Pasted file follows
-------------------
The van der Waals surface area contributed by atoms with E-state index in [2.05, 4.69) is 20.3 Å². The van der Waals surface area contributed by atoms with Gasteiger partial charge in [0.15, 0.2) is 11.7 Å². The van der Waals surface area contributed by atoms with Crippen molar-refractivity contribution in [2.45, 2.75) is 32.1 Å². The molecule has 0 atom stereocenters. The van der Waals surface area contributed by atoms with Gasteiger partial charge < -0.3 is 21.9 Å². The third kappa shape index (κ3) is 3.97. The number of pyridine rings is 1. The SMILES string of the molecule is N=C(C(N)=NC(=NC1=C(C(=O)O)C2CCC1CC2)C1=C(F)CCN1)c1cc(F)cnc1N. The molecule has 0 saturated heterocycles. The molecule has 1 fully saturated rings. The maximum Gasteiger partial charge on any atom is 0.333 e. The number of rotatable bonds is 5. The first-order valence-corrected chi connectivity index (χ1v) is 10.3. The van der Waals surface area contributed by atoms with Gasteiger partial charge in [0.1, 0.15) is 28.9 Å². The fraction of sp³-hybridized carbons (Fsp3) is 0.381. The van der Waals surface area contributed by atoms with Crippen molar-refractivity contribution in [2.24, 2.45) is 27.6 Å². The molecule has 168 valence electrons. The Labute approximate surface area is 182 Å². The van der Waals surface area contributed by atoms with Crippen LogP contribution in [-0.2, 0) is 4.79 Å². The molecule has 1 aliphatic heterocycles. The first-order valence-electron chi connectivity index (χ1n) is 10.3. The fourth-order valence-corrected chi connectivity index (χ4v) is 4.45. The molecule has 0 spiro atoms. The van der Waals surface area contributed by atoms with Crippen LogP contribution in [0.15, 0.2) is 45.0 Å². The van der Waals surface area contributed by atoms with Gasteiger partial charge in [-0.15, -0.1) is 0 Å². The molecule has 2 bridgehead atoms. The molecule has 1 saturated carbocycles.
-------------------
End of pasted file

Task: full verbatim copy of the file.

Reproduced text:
The van der Waals surface area contributed by atoms with E-state index in [2.05, 4.69) is 20.3 Å². The van der Waals surface area contributed by atoms with Gasteiger partial charge in [0.15, 0.2) is 11.7 Å². The van der Waals surface area contributed by atoms with Crippen molar-refractivity contribution in [2.45, 2.75) is 32.1 Å². The molecule has 0 atom stereocenters. The van der Waals surface area contributed by atoms with Gasteiger partial charge < -0.3 is 21.9 Å². The third kappa shape index (κ3) is 3.97. The number of pyridine rings is 1. The SMILES string of the molecule is N=C(C(N)=NC(=NC1=C(C(=O)O)C2CCC1CC2)C1=C(F)CCN1)c1cc(F)cnc1N. The molecule has 0 saturated heterocycles. The molecule has 1 fully saturated rings. The maximum Gasteiger partial charge on any atom is 0.333 e. The number of rotatable bonds is 5. The first-order valence-corrected chi connectivity index (χ1v) is 10.3. The van der Waals surface area contributed by atoms with Gasteiger partial charge in [0.1, 0.15) is 28.9 Å². The fraction of sp³-hybridized carbons (Fsp3) is 0.381. The van der Waals surface area contributed by atoms with Crippen molar-refractivity contribution in [2.24, 2.45) is 27.6 Å². The molecule has 168 valence electrons. The Labute approximate surface area is 182 Å². The van der Waals surface area contributed by atoms with Crippen LogP contribution in [-0.2, 0) is 4.79 Å². The molecule has 1 aliphatic heterocycles. The first-order valence-electron chi connectivity index (χ1n) is 10.3. The fourth-order valence-corrected chi connectivity index (χ4v) is 4.45. The molecule has 0 spiro atoms. The van der Waals surface area contributed by atoms with Crippen LogP contribution in [0.15, 0.2) is 45.0 Å². The van der Waals surface area contributed by atoms with Gasteiger partial charge in [-0.15, -0.1) is 0 Å². The molecule has 2 bridgehead atoms. The molecule has 1 saturated carbocycles.